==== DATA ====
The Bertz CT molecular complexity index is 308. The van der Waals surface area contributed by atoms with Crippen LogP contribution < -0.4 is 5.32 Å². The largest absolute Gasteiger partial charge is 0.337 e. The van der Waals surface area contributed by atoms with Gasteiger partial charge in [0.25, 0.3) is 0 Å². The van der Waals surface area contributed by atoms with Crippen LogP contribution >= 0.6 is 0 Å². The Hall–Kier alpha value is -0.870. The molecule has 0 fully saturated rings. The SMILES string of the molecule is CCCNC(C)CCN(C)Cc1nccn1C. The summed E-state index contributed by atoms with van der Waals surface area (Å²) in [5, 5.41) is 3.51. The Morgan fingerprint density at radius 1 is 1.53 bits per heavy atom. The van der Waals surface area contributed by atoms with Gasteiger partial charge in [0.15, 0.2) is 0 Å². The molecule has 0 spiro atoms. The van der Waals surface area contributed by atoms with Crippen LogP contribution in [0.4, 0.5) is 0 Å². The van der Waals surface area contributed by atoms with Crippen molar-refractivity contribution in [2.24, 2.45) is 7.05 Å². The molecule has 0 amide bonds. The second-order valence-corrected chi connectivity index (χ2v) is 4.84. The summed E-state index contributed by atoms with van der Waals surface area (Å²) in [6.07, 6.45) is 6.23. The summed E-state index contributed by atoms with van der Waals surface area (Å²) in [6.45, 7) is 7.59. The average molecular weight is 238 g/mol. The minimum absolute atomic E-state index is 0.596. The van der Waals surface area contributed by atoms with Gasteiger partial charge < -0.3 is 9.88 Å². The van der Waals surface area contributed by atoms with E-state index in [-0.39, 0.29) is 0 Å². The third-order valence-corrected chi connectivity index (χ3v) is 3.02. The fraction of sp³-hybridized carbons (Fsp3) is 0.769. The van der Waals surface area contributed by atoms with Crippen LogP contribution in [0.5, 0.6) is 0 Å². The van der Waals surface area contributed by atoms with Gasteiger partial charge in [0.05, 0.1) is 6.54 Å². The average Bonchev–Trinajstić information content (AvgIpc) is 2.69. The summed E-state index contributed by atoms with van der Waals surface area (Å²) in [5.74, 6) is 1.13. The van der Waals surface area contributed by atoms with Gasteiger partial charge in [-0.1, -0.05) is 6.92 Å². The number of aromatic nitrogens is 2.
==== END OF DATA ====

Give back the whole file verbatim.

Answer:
The Bertz CT molecular complexity index is 308. The van der Waals surface area contributed by atoms with Crippen LogP contribution < -0.4 is 5.32 Å². The largest absolute Gasteiger partial charge is 0.337 e. The van der Waals surface area contributed by atoms with Gasteiger partial charge in [0.25, 0.3) is 0 Å². The van der Waals surface area contributed by atoms with Crippen LogP contribution >= 0.6 is 0 Å². The Hall–Kier alpha value is -0.870. The molecule has 0 fully saturated rings. The SMILES string of the molecule is CCCNC(C)CCN(C)Cc1nccn1C. The summed E-state index contributed by atoms with van der Waals surface area (Å²) in [5, 5.41) is 3.51. The Morgan fingerprint density at radius 1 is 1.53 bits per heavy atom. The van der Waals surface area contributed by atoms with Gasteiger partial charge in [0.15, 0.2) is 0 Å². The molecule has 0 spiro atoms. The van der Waals surface area contributed by atoms with Crippen LogP contribution in [0.4, 0.5) is 0 Å². The van der Waals surface area contributed by atoms with Crippen molar-refractivity contribution in [2.24, 2.45) is 7.05 Å². The molecule has 0 amide bonds. The second-order valence-corrected chi connectivity index (χ2v) is 4.84. The summed E-state index contributed by atoms with van der Waals surface area (Å²) in [6.07, 6.45) is 6.23. The summed E-state index contributed by atoms with van der Waals surface area (Å²) in [6.45, 7) is 7.59. The average molecular weight is 238 g/mol. The minimum absolute atomic E-state index is 0.596. The van der Waals surface area contributed by atoms with Gasteiger partial charge < -0.3 is 9.88 Å². The van der Waals surface area contributed by atoms with E-state index in [-0.39, 0.29) is 0 Å². The third-order valence-corrected chi connectivity index (χ3v) is 3.02. The fraction of sp³-hybridized carbons (Fsp3) is 0.769. The van der Waals surface area contributed by atoms with Crippen LogP contribution in [0.5, 0.6) is 0 Å². The van der Waals surface area contributed by atoms with Gasteiger partial charge in [0.05, 0.1) is 6.54 Å². The average Bonchev–Trinajstić information content (AvgIpc) is 2.69. The summed E-state index contributed by atoms with van der Waals surface area (Å²) in [5.74, 6) is 1.13. The van der Waals surface area contributed by atoms with Gasteiger partial charge in [-0.1, -0.05) is 6.92 Å². The number of aromatic nitrogens is 2.